To work towards that goal of having community members view language as a more transformative tool, The SEAD Project’s classes have evolved from those centered just on basic literacy to those integrated with community issues, in which students have opportunities to discuss important topics such as gender roles. As part of their language programming, the SEAD Project also hosts pop-ups focused on Southeast Asian history, geography, classics, literature, art, food and social issues led by knowledge experts.
That start as a hub for language classes paved the way for The SEAD Project’s storytelling work. The organization engages in storytelling through both print and digital mediums, from social media campaigns to artwork. In 2018, The SEAD Project published Planting Seeds, an anthology of 20 stories from Southeast Asian communities, as part of its narrative storytelling program Planting SEADS. As Phaengdara Potter emphasizes, “It opened the doors to talk about how we heal, how we’re thriving today. At the core, everything we do is storytelling.”
The SEAD Project’s work with storytelling has become crucial amidst the COVID-19 crisis. In addition to the organization’s meal program and its Emergen-SEA Corps volunteers making over 300 masks, The SEAD Project provides translations and posts in-language resources online for the community to access. The SEAD Project Multimedia Storytelling & Engagement Strategist Nicole Thomas points to the organization’s focus on creatives and community as an asset that shines during these times of crisis: “So much of the need and urgency for resources, and we’re trying to keep up for it and everything is moving very rapidly. The hardest thing is keeping up, uplifting people’s voices. I love working with The SEAD Project creative team, which is way killer at that.”
“We’ve been encouraging intergenerational communications with elders through storytelling, encouraging people to have a conversation with their elders to discuss and work through uncertainties and use that information to flip the script from something negative to something positive, reimagine what we can make in the future.”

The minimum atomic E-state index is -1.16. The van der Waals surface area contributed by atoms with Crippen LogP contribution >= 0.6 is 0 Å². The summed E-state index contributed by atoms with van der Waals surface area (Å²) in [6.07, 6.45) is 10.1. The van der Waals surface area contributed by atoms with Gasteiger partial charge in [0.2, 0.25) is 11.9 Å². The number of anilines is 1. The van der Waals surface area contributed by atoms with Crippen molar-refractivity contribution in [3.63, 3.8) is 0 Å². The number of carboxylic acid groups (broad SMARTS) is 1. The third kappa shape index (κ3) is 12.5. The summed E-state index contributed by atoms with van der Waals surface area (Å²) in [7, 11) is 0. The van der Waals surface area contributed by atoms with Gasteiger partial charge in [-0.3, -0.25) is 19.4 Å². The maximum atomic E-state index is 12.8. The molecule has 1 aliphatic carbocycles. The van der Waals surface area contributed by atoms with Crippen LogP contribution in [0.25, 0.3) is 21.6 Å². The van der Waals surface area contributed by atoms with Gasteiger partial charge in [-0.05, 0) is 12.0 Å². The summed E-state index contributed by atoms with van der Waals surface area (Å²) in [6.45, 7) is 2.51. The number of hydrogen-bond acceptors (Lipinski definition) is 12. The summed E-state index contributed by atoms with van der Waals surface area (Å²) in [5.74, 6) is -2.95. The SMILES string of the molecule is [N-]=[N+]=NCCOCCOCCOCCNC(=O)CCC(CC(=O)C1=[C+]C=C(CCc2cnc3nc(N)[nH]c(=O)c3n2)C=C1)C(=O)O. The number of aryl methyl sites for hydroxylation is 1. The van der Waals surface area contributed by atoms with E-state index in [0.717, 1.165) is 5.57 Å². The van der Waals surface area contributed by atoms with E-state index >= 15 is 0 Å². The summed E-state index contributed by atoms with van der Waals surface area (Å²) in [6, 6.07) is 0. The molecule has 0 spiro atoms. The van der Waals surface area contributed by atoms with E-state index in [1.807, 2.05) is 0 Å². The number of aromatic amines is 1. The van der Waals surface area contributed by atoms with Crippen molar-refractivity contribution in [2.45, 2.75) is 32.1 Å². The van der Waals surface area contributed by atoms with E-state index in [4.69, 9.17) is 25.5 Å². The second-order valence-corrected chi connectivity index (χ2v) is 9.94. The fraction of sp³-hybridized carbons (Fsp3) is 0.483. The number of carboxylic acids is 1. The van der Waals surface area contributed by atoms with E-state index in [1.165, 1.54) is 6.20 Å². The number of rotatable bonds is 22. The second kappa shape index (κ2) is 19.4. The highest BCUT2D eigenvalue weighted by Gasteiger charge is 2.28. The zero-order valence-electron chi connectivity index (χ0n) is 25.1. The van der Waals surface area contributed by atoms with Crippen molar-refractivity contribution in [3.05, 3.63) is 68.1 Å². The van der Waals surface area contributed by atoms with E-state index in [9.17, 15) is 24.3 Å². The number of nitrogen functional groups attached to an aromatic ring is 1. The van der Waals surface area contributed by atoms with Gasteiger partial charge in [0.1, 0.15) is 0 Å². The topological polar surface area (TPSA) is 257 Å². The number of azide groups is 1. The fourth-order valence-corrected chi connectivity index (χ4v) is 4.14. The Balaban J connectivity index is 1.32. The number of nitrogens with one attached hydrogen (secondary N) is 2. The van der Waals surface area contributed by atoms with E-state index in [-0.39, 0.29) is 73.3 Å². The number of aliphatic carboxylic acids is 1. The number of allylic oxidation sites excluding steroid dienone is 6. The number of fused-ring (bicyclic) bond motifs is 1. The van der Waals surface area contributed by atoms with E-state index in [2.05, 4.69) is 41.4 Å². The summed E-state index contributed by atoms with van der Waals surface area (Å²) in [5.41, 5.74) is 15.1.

Multimedia Storytelling & Engagement Strategist Nicole Thomas
Although the pandemic is an urgent crisis, Phaengdara Potter stresses the need to look not only towards survival, but also recovery. She says, “Nobody is thinking about recovery, where our work is going to be the most crucial. I don’t want us to miss that phase just because we’re responding only to what’s happening on the ground.” The SEAD Project’s forward-facing focus is highlighted through its third program: the SEA Change Lab. The SEA Change Lab is an experimental pilot project aimed at growing social empowerment and leadership development through arts and storytelling in Hmong, Khmer, Lao and Viet young people.
Examining the relationships between past, present, and future is key especially in times of crisis to Phaengdara Potter because, as she notes, “We forget to imagine, to take the time to create the world we want to survive into.”
To learn more about The SEAD Project, visit their website here. Throughout the month of May, you can support their community-based response to COVID-19 and their regular programming through the Give in May campaign here.